Current Rookies Train Future Rookies


Brian Anderson, a 9-year-old football fan from Ft. Lauderdale, Fla., was one of over 250 youngsters who came to the NFL Youth Football Clinic to learn something new, run a few drills and get to meet some NFL rookies.

He ended up being hoisted in the air in celebration by a bunch of Detroit Lions and Philadelphia Eagles rookies following a "tackle" in a one-on-one drill in which Anderson, in one swift move, de-flagged a fellow camper, who was carrying a football.

The rookies, who were there as part of the annual NFL Rookie Symposium in Palm Beach, Fla., reacted as if they had just won the Super Bowl, nearly suffocating poor Anderson before lifting him up toward the sky in jubilation.

"It felt good," Anderson said moments after the play, later admitting that he would root for the Lions since they rooted for him.

Experiences like this were happening everywhere. On a pass-rushing drill, camper after camper knocked over a tackling dummy held by Raiders defensive tackle Tyler Brayton while getting cheered on by other Raiders and Jets rookies. On the other side of the field, Seahawks cornerback Marcus Trufant was giving pointers to a youngster on how to cover in a passing drill while quarterback Seneca Wallace was giving instruction to the opposing wideout.

Heck, players like DeAndrew Rubin of the Packers pitched in by tying one boy's shoe before he scampered away with a football, while Bills running back Willis McGahee encouraged kid after kid.

Campers went through all sorts of drills and exercises that taught them some of the specifics from every position. Whether it was diving for a pass or taking on a fellow camper in a receiving drill, everyone got involved in every aspect of the game.

"This is the most rewarding part of my trip," Ravens quarterback Kyle Boller said after teaching youngsters how to grip a football. "I remember when I was their age and if I could have done this with NFL players, I would have been ecstatic. I'd be talking about it for months."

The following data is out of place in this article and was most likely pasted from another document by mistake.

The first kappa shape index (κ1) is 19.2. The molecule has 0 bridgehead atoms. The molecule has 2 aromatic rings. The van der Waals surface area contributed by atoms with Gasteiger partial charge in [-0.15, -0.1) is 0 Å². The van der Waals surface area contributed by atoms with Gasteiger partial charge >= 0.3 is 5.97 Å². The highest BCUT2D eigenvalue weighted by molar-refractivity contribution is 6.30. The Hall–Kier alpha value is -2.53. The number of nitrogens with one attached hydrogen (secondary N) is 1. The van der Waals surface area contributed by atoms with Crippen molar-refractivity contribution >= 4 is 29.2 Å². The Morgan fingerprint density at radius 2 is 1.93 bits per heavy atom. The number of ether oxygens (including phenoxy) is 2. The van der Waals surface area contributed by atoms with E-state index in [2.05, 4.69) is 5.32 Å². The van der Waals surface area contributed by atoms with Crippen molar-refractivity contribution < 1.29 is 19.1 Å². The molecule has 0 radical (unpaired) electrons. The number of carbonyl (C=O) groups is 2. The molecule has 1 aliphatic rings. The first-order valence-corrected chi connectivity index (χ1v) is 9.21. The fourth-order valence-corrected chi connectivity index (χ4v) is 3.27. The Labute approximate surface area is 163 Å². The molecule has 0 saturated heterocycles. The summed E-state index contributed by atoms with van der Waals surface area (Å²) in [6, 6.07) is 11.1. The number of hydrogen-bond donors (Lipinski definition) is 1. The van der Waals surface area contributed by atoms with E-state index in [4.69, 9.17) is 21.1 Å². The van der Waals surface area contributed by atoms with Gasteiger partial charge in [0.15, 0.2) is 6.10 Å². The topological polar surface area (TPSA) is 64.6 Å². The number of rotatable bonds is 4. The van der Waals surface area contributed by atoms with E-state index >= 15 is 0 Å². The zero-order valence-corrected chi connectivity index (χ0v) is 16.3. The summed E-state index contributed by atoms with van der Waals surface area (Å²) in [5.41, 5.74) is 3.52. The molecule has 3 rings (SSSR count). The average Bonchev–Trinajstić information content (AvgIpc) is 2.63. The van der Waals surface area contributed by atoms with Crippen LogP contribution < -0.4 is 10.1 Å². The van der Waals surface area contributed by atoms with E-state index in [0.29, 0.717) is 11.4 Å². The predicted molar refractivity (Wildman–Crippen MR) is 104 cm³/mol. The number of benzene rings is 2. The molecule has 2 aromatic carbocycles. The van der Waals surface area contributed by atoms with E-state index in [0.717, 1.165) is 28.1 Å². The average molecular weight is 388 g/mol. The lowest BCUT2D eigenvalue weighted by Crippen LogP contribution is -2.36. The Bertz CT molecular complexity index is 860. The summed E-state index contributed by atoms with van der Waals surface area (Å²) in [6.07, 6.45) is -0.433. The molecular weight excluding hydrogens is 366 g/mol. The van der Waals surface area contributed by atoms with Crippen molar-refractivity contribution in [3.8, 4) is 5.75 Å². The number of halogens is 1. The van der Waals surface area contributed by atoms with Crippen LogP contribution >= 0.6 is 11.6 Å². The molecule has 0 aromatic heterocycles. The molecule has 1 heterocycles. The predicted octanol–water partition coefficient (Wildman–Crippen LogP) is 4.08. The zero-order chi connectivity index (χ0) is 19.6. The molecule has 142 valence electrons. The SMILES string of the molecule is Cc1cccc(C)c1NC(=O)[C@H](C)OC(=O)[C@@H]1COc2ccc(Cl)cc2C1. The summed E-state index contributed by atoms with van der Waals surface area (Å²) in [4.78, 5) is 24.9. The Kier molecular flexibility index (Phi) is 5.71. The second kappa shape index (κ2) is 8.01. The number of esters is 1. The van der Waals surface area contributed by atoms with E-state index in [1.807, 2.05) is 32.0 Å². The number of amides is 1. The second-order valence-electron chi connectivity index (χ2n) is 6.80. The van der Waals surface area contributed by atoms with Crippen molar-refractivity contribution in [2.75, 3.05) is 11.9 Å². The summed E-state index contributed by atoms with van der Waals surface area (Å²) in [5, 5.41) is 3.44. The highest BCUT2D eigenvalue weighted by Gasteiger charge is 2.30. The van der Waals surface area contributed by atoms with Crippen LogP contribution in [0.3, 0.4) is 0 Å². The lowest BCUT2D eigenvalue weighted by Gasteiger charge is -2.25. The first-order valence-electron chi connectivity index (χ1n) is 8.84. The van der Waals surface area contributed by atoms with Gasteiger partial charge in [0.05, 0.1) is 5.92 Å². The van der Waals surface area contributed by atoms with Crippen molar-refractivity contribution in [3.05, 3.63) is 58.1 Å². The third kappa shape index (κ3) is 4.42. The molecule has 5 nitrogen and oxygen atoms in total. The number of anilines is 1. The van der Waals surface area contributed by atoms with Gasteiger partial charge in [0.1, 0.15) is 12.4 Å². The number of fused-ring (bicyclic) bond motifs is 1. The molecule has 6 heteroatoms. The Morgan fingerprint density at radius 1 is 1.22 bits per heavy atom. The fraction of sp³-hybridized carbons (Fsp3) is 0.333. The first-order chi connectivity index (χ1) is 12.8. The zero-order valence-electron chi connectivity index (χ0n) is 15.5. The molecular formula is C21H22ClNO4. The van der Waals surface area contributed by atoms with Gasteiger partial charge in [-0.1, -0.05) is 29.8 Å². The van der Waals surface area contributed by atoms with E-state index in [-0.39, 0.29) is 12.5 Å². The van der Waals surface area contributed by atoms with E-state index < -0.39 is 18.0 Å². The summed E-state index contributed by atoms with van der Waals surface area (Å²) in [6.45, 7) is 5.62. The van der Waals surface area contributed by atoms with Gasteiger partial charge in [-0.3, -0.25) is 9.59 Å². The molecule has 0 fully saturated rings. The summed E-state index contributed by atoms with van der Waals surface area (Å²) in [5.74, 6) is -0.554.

Every rookie on hand shared those sentiments.

"It's fun for us because we never really get to hang out and play with the kids," Panthers receiver Walter Young said with a smile. "To see where it starts at and see the smiles on their faces and the fun that they're having is just a blast for us. There were even a couple of good athletes, which is good to see. Maybe they will eventually keep the tradition of the NFL going 10 or 12 years from now."

Trufant, the 10th overall pick in the draft, even went as far as to ask campers for their autographs after he gave them his. By the time the session was over, his towel was covered with signatures of kids 8 to 15 years of age.

"They see us and they see us signing autographs," Trufant explained, "and I'm trying to give them a little bit of the experience we're going through, make them feel like they can be like us one day and maybe have a chance to play in the NFL and sign some autographs. Anything to let them have fun and feel good about themselves.

"I've seen a lot of talent out here. That's why I had the guys sign my towel. Maybe one day it will be worth something."

So who had more fun: The kids or the players?

"We had more fun!" Lions DE Cory Redding said before motivating a youngster to de-flag an opposing runner.

"Nah, both sides had an equal amount of fun," teammate James Davis said.

"Yeah, both sides had fun. That's how we feel about it," Redding said, changing his mind. "Shoot, I wanted to do the drills."

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